The battle for control of Blockbuster
Before I get into the most recent episodes of the proxy battle, let's review the numbers. Total revenues were up 3%, as increases in base rentals and merchandise sales were largely offset by a whopping $145 million drop in "extended viewing fees," a result of the "No More Late Fees" program initiated last fall. Worldwide same-store revenues fell 0.4%, but the company reported an increase in online rentals, as well as the first growth in its active store member base in nearly two years. All told, the company saw a $60 million reduction in gross profit compared with the same quarter last year.
Operating expenses were up $140 million, largely because of launch expenses for the "No More Late Fees" program and a $12.6 million hit from the abandoned run at acquiring Hollywood Video
Now on to the reality show, which I discussed last month. On April 21, corporate raider Carl Icahn, who controls 9.7% of Blockbuster Class A shares and 7.7% of its Class B shares, notified investors that he was nominating three new members for the board of directors -- himself and entertainment industry veterans Strauss Zelnick and Edward Bleier. A vote at the May 11 shareholders' meeting will decide the nominees' fate.
Then, as Rick Munarriz mentioned in a story earlier today, Institutional Shareholder Services, which makes recommendations on proxy contests, said stockholders should vote "yes" for Zelnick and Bleier, but "no" for Icahn. The recommendation noted that Blockbuster could benefit from the pair's extensive media experience. Shortly afterward, the Blockbuster Franchise Association weighed in with a show of support for the incumbent board. The association said that it does not believe "BBI can succeed if its board is divided into conflicting camps."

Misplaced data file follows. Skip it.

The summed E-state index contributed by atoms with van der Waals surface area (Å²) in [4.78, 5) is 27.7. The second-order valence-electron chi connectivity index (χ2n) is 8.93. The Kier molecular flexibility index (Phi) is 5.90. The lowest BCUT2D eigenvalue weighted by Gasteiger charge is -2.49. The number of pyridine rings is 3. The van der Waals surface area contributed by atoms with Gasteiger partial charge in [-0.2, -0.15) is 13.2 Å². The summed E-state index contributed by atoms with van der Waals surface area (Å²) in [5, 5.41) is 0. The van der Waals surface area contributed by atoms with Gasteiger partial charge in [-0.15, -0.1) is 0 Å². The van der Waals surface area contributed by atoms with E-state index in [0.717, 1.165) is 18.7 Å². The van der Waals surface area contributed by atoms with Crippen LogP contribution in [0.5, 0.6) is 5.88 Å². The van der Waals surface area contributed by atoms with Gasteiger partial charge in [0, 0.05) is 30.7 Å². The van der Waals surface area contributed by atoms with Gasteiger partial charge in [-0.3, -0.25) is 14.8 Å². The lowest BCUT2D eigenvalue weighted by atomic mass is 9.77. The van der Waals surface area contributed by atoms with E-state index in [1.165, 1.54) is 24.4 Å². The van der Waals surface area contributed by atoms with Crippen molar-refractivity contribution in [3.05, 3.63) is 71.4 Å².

In the meantime, Standard & Poor's cut Blockbuster's debt ratings from BB to BB-minus, citing concerns over the company's ability to raise revenues and the loss of late-fee income. Blockbuster CEO John Antioco has indicated that he will not stay with the company if he is ousted as chairman,. In addition, Antioco has not decided whether he'll stay if he retains his seat, but the two dissident directors are elected to the board.
I predict that this reality show will have even more plot twists between now and the May 11 stockholders' meeting, when all the participants meet at the "tribal council" and see who gets voted out.
After today's earnings release, it's hard to say what's better for the company -- continuing with current management or bringing some new faces to the board. Next week, we'll find out what the shareholders think. Until then, stay tuned.
For more vintage video, see:
Fool contributor Timothy M. Otte welcomes comments on his articles. He doesn't own shares in any of the companies mentioned here.